Dealing with depression

Dealing with depression can seem an insurmountable task to tackle. Depression has a tendency to take away your hope and energy, making it hard for you to do things that will make you feel better about yourself. Overcoming depression is not a simple task, but it’s not completely impossible.

While the causes of depression are varied, immense sadness, loss and anxiety are commonly associated with depression. Anyone who displays symptoms of depression for more than 2 weeks is typically diagnosed as suffering from clinical depression.

Dealing with depression through sheer determination?

Sheer determination alone won’t be enough, but with the limited control that you have, you’ll be able to overcome depression no matter how severe and stubborn it may be. Sometimes a simple lifestyle change is all it takes, like exercise, emerging from isolation or maybe just eating healthily. Feeling better about oneself can take time, but getting there is so much easier if you make the right choice and tap into your support circle.

Other times, especially in cases of clinical depression and especially major depression, medication and psychotherapy can help immensely. Turning to natural antidepressants can work too, especially if the side effects of prescribed medication become too much to bear.

The most important thing to remember when dealing with depression is to start with a few small goals and take it slowly from there. Make the most of whatever resources are available to you. You may lack energy but you should have enough to make a phone call to a friend or to just take walk around the block. You should take one day at a time and reward yourself for the progress that you make. Small steps might not seem to make much difference but they quickly add up to make you feel better about yourself. You might wonder why you should waste your energy on all of this when you really can’t be bothered to deal with any of it to start with, but stick to the small recovery steps and you’ll get back a lot a more in return.

End Your Depression Book

Dealing with depression: What you can do

dealing with depressionFirst of all, support is the most important factor in dealing with depression. Even though the thought of reaching out to family and friends may seem a bit overwhelming at the moment, you must remember that they love you and care for you and will always want to help you. Share what you’re going through with them. You might have drifted away from some of your most treasured relationships, but these are the people who can get you through this tough time in your life.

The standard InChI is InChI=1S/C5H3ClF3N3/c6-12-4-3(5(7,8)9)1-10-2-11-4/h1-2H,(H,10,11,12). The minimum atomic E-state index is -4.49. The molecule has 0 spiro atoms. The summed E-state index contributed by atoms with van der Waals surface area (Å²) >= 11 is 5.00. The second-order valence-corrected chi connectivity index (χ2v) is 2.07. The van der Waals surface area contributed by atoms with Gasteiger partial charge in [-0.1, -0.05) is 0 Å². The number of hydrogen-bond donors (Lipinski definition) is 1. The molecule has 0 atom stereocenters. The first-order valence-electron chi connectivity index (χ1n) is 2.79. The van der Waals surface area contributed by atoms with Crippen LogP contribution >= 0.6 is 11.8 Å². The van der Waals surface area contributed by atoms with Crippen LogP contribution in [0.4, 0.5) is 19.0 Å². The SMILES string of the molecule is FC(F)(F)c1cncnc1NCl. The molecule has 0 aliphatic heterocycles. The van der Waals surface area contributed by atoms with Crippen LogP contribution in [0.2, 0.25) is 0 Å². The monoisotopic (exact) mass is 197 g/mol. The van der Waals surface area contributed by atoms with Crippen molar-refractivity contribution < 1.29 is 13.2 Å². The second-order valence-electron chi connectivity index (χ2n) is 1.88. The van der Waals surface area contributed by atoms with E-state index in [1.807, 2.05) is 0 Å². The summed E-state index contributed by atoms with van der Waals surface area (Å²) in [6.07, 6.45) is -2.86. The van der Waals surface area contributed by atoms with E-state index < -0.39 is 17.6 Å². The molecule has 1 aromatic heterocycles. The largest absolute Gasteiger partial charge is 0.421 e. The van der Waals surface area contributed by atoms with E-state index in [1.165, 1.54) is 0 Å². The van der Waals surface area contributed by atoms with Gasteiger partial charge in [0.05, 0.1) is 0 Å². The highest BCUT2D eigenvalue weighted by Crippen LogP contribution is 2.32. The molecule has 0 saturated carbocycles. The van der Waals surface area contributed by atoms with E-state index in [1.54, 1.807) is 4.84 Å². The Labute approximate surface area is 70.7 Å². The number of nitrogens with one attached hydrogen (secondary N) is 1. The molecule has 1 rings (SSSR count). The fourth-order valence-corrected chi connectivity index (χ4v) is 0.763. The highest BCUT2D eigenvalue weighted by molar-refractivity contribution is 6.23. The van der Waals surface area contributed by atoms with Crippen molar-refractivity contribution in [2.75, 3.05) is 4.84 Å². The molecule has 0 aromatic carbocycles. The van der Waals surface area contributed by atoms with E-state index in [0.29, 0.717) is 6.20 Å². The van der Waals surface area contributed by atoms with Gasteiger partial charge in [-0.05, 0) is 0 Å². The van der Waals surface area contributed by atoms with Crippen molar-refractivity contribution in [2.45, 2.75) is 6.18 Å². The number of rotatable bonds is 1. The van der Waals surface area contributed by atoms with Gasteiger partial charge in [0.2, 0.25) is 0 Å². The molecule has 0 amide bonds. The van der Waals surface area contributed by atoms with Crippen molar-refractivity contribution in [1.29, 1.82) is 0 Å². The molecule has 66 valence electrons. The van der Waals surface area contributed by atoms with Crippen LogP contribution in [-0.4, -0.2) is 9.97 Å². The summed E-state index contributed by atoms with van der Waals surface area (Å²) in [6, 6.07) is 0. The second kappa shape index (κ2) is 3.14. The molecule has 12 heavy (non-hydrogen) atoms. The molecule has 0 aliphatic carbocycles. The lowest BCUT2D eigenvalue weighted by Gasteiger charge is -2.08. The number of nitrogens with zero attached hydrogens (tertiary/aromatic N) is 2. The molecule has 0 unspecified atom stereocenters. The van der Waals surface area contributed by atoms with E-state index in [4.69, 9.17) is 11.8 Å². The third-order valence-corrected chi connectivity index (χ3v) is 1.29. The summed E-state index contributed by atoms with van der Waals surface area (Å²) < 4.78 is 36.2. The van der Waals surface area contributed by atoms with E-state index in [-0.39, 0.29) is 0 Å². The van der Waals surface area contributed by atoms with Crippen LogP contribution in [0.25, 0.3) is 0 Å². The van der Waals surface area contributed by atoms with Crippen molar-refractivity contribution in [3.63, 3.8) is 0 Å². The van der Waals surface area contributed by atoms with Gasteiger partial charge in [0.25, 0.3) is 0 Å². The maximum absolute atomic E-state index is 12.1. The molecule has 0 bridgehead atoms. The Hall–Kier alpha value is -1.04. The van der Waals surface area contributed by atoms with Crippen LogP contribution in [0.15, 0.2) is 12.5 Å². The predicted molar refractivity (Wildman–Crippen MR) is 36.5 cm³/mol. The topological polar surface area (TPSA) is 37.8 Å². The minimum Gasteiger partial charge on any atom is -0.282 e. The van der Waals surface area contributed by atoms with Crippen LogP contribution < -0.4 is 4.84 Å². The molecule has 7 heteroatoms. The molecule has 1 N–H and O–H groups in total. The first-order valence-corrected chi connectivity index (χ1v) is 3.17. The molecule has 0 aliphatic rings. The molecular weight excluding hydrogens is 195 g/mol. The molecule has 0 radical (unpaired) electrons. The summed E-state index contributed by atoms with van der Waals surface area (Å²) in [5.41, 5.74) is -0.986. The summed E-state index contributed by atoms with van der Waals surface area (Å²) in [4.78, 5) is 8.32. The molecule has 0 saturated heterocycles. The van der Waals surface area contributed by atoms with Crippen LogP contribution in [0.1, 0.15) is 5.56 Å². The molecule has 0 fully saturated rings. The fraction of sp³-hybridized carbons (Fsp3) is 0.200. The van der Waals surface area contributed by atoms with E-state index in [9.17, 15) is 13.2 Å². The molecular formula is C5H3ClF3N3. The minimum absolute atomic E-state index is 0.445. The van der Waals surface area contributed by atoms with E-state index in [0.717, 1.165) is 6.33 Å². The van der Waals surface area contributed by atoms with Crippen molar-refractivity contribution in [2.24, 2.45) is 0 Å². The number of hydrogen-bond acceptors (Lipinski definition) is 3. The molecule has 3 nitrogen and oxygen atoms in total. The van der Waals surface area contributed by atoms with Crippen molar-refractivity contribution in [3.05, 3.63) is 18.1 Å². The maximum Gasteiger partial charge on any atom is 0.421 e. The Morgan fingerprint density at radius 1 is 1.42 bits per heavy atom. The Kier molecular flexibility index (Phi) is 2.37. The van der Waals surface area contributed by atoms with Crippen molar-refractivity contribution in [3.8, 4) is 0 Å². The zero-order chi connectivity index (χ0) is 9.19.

Secondly, don’t excessively isolate yourself from social activities. It might feel like the right thing to retreat into your own little shell, especially if you are an introvert at heart, but being around people who care will help you feel less depressed. These social activities need not be with a large group; even a single social activity with just one stranger is a help.

Next, you can do things that you used to enjoy and had fun doing. Make a list of things that boost your mood, such as reading a good book or taking a long, hot bath. You might not want to do these things initially, but you’ll feel a whole lot better by the time you’re done. More importantly, aim to get around 8 hours of sleep. Depression can play with your sleeping cycle to either make you sleep too much or too little. Practicing relaxation techniques can also go a long way in dealing with depression. Techniques like yoga, deep breathing or meditation help the mind to relax and think positively.

Join a support group and seek counseling to prevent the depression from worsening or returning. Dealing with depression is a tough thing to do but having someone to reach out to, even a complete stranger, in your stages of recovery helps a lot.

End Your Depression Book

One Response to Dealing with depression

  1. chris says:

    Everywhere i go on the web for tips on dealing with depression have one thing in commen. Always saying use your support system(friends,family,etc..). Well I dont have one. The only family I’m really in touch with are my grandparents who are stating to show signs of altheimers and dementia so they really can’t help me, and as for friends I really don’t have any. What does someone without a support system do?

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